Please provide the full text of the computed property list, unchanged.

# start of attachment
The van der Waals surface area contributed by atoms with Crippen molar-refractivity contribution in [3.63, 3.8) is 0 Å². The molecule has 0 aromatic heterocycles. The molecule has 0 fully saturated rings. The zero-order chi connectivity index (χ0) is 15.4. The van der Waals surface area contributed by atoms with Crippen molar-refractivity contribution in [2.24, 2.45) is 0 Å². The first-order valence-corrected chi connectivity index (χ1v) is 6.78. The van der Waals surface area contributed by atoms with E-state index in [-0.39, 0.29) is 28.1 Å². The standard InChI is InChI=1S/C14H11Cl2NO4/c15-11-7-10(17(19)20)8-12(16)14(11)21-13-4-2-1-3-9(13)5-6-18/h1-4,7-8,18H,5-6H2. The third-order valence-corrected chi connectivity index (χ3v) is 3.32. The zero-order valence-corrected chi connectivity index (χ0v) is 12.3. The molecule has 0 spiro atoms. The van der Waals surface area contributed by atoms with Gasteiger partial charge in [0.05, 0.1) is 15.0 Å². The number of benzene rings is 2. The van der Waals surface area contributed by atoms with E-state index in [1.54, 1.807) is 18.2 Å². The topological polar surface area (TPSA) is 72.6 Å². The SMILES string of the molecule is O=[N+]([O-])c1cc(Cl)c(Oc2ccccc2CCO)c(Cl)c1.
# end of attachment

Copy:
The van der Waals surface area contributed by atoms with Crippen molar-refractivity contribution in [3.63, 3.8) is 0 Å². The molecule has 0 aromatic heterocycles. The molecule has 0 fully saturated rings. The zero-order chi connectivity index (χ0) is 15.4. The van der Waals surface area contributed by atoms with Crippen molar-refractivity contribution in [2.24, 2.45) is 0 Å². The first-order valence-corrected chi connectivity index (χ1v) is 6.78. The van der Waals surface area contributed by atoms with E-state index in [-0.39, 0.29) is 28.1 Å². The standard InChI is InChI=1S/C14H11Cl2NO4/c15-11-7-10(17(19)20)8-12(16)14(11)21-13-4-2-1-3-9(13)5-6-18/h1-4,7-8,18H,5-6H2. The third-order valence-corrected chi connectivity index (χ3v) is 3.32. The zero-order valence-corrected chi connectivity index (χ0v) is 12.3. The molecule has 0 spiro atoms. The van der Waals surface area contributed by atoms with Gasteiger partial charge in [0.05, 0.1) is 15.0 Å². The number of benzene rings is 2. The van der Waals surface area contributed by atoms with E-state index in [1.54, 1.807) is 18.2 Å². The topological polar surface area (TPSA) is 72.6 Å². The SMILES string of the molecule is O=[N+]([O-])c1cc(Cl)c(Oc2ccccc2CCO)c(Cl)c1.